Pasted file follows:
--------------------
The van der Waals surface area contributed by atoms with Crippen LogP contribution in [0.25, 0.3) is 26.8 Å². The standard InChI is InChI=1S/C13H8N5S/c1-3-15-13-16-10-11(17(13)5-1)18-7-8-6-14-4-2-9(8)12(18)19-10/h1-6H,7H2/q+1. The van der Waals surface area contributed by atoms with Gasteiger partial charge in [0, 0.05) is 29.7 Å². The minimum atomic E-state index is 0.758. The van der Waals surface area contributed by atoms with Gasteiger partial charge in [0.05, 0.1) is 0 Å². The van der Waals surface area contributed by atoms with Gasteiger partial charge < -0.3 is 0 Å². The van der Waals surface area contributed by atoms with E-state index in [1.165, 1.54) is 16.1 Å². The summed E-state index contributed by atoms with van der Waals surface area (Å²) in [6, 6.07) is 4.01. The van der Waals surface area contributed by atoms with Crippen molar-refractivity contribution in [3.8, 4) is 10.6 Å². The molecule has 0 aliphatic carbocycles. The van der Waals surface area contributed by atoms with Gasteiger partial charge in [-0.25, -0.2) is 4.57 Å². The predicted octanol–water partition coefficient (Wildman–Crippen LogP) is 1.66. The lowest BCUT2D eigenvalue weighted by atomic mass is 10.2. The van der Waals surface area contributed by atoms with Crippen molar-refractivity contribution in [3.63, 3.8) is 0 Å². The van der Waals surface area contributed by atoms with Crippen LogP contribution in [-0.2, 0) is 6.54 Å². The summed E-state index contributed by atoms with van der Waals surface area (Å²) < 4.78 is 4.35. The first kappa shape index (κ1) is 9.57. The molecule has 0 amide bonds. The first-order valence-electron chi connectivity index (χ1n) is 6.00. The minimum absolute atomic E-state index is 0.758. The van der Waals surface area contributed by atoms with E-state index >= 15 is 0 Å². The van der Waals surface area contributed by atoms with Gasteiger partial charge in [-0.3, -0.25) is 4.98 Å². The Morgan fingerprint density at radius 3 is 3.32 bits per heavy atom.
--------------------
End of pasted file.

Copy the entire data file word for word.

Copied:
The van der Waals surface area contributed by atoms with Crippen LogP contribution in [0.25, 0.3) is 26.8 Å². The standard InChI is InChI=1S/C13H8N5S/c1-3-15-13-16-10-11(17(13)5-1)18-7-8-6-14-4-2-9(8)12(18)19-10/h1-6H,7H2/q+1. The van der Waals surface area contributed by atoms with Gasteiger partial charge in [0, 0.05) is 29.7 Å². The minimum atomic E-state index is 0.758. The van der Waals surface area contributed by atoms with Gasteiger partial charge in [0.05, 0.1) is 0 Å². The van der Waals surface area contributed by atoms with Gasteiger partial charge < -0.3 is 0 Å². The van der Waals surface area contributed by atoms with E-state index in [1.165, 1.54) is 16.1 Å². The summed E-state index contributed by atoms with van der Waals surface area (Å²) in [6, 6.07) is 4.01. The van der Waals surface area contributed by atoms with Crippen molar-refractivity contribution in [3.8, 4) is 10.6 Å². The molecule has 0 aliphatic carbocycles. The van der Waals surface area contributed by atoms with Gasteiger partial charge in [-0.25, -0.2) is 4.57 Å². The predicted octanol–water partition coefficient (Wildman–Crippen LogP) is 1.66. The lowest BCUT2D eigenvalue weighted by atomic mass is 10.2. The van der Waals surface area contributed by atoms with Crippen molar-refractivity contribution in [3.63, 3.8) is 0 Å². The van der Waals surface area contributed by atoms with Crippen LogP contribution in [-0.2, 0) is 6.54 Å². The summed E-state index contributed by atoms with van der Waals surface area (Å²) < 4.78 is 4.35. The first kappa shape index (κ1) is 9.57. The molecule has 0 amide bonds. The first-order valence-electron chi connectivity index (χ1n) is 6.00. The minimum absolute atomic E-state index is 0.758. The van der Waals surface area contributed by atoms with E-state index >= 15 is 0 Å². The van der Waals surface area contributed by atoms with Gasteiger partial charge in [-0.3, -0.25) is 4.98 Å². The Morgan fingerprint density at radius 3 is 3.32 bits per heavy atom.